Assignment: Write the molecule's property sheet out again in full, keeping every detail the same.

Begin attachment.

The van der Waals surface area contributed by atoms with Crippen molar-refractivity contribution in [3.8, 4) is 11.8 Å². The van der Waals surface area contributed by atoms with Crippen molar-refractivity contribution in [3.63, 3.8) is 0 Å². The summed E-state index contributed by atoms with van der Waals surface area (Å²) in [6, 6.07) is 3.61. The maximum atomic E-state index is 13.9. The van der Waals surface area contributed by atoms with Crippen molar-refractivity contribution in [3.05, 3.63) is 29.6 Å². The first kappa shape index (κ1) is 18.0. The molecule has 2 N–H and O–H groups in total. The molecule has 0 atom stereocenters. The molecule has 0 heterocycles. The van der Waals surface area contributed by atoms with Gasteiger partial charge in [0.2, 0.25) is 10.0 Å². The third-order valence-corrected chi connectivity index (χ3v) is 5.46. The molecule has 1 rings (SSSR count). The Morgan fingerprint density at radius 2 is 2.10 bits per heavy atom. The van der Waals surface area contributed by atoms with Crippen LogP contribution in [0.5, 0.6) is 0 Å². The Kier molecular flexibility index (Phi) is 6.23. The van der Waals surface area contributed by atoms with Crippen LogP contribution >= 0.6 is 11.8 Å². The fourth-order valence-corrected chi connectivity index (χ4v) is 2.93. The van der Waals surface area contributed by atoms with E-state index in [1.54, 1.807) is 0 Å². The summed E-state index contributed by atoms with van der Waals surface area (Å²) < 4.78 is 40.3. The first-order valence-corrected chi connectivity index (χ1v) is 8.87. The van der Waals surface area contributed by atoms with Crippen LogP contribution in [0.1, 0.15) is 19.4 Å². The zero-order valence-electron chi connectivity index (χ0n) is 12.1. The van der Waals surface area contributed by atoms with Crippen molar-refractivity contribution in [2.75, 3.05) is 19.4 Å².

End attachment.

The van der Waals surface area contributed by atoms with Crippen molar-refractivity contribution in [3.8, 4) is 11.8 Å². The van der Waals surface area contributed by atoms with Crippen molar-refractivity contribution in [3.63, 3.8) is 0 Å². The summed E-state index contributed by atoms with van der Waals surface area (Å²) in [6, 6.07) is 3.61. The maximum atomic E-state index is 13.9. The van der Waals surface area contributed by atoms with Crippen molar-refractivity contribution in [3.05, 3.63) is 29.6 Å². The first kappa shape index (κ1) is 18.0. The molecule has 2 N–H and O–H groups in total. The molecule has 0 atom stereocenters. The molecule has 0 heterocycles. The van der Waals surface area contributed by atoms with Gasteiger partial charge in [0.2, 0.25) is 10.0 Å². The third-order valence-corrected chi connectivity index (χ3v) is 5.46. The molecule has 1 rings (SSSR count). The Morgan fingerprint density at radius 2 is 2.10 bits per heavy atom. The van der Waals surface area contributed by atoms with Crippen LogP contribution in [0.5, 0.6) is 0 Å². The Kier molecular flexibility index (Phi) is 6.23. The van der Waals surface area contributed by atoms with Crippen LogP contribution >= 0.6 is 11.8 Å². The fourth-order valence-corrected chi connectivity index (χ4v) is 2.93. The van der Waals surface area contributed by atoms with E-state index in [1.54, 1.807) is 0 Å². The summed E-state index contributed by atoms with van der Waals surface area (Å²) < 4.78 is 40.3. The first-order valence-corrected chi connectivity index (χ1v) is 8.87. The van der Waals surface area contributed by atoms with Crippen LogP contribution in [0.1, 0.15) is 19.4 Å². The zero-order valence-electron chi connectivity index (χ0n) is 12.1. The van der Waals surface area contributed by atoms with Crippen molar-refractivity contribution in [2.75, 3.05) is 19.4 Å².